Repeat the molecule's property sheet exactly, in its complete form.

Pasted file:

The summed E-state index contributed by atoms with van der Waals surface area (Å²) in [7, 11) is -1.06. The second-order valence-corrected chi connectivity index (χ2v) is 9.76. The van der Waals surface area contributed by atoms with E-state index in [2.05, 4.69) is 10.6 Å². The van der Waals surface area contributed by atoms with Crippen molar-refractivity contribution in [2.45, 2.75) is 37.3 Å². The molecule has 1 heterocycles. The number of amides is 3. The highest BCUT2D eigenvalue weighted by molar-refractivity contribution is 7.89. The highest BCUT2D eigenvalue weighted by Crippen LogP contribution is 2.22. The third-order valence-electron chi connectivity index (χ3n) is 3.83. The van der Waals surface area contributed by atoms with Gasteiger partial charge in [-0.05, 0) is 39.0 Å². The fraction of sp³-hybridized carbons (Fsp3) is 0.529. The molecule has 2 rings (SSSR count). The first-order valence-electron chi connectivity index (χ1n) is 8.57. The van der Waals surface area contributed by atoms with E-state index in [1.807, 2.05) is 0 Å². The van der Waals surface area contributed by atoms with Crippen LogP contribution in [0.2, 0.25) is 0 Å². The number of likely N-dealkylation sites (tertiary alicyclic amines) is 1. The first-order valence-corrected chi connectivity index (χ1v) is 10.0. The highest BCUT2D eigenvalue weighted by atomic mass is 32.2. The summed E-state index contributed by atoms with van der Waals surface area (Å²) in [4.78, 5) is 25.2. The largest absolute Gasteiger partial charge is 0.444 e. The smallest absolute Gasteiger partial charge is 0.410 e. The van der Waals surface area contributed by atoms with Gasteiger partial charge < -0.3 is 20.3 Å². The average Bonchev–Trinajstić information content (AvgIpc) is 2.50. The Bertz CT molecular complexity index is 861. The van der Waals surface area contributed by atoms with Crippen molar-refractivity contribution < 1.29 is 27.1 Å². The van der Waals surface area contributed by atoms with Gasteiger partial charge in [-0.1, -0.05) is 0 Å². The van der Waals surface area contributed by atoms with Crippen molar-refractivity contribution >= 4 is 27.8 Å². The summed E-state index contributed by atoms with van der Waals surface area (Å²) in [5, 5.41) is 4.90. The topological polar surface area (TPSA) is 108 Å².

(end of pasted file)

The summed E-state index contributed by atoms with van der Waals surface area (Å²) in [7, 11) is -1.06. The second-order valence-corrected chi connectivity index (χ2v) is 9.76. The van der Waals surface area contributed by atoms with E-state index in [2.05, 4.69) is 10.6 Å². The van der Waals surface area contributed by atoms with Crippen molar-refractivity contribution in [2.45, 2.75) is 37.3 Å². The molecule has 1 heterocycles. The number of amides is 3. The highest BCUT2D eigenvalue weighted by molar-refractivity contribution is 7.89. The highest BCUT2D eigenvalue weighted by Crippen LogP contribution is 2.22. The third-order valence-electron chi connectivity index (χ3n) is 3.83. The van der Waals surface area contributed by atoms with Gasteiger partial charge in [-0.05, 0) is 39.0 Å². The fraction of sp³-hybridized carbons (Fsp3) is 0.529. The molecule has 2 rings (SSSR count). The first-order valence-electron chi connectivity index (χ1n) is 8.57. The van der Waals surface area contributed by atoms with E-state index in [1.807, 2.05) is 0 Å². The van der Waals surface area contributed by atoms with Crippen LogP contribution in [0.2, 0.25) is 0 Å². The number of likely N-dealkylation sites (tertiary alicyclic amines) is 1. The first-order valence-corrected chi connectivity index (χ1v) is 10.0. The highest BCUT2D eigenvalue weighted by atomic mass is 32.2. The summed E-state index contributed by atoms with van der Waals surface area (Å²) in [4.78, 5) is 25.2. The largest absolute Gasteiger partial charge is 0.444 e. The smallest absolute Gasteiger partial charge is 0.410 e. The van der Waals surface area contributed by atoms with Gasteiger partial charge < -0.3 is 20.3 Å². The average Bonchev–Trinajstić information content (AvgIpc) is 2.50. The Bertz CT molecular complexity index is 861. The van der Waals surface area contributed by atoms with Crippen molar-refractivity contribution < 1.29 is 27.1 Å². The van der Waals surface area contributed by atoms with Gasteiger partial charge in [-0.1, -0.05) is 0 Å². The van der Waals surface area contributed by atoms with Crippen molar-refractivity contribution >= 4 is 27.8 Å². The summed E-state index contributed by atoms with van der Waals surface area (Å²) in [5, 5.41) is 4.90. The topological polar surface area (TPSA) is 108 Å².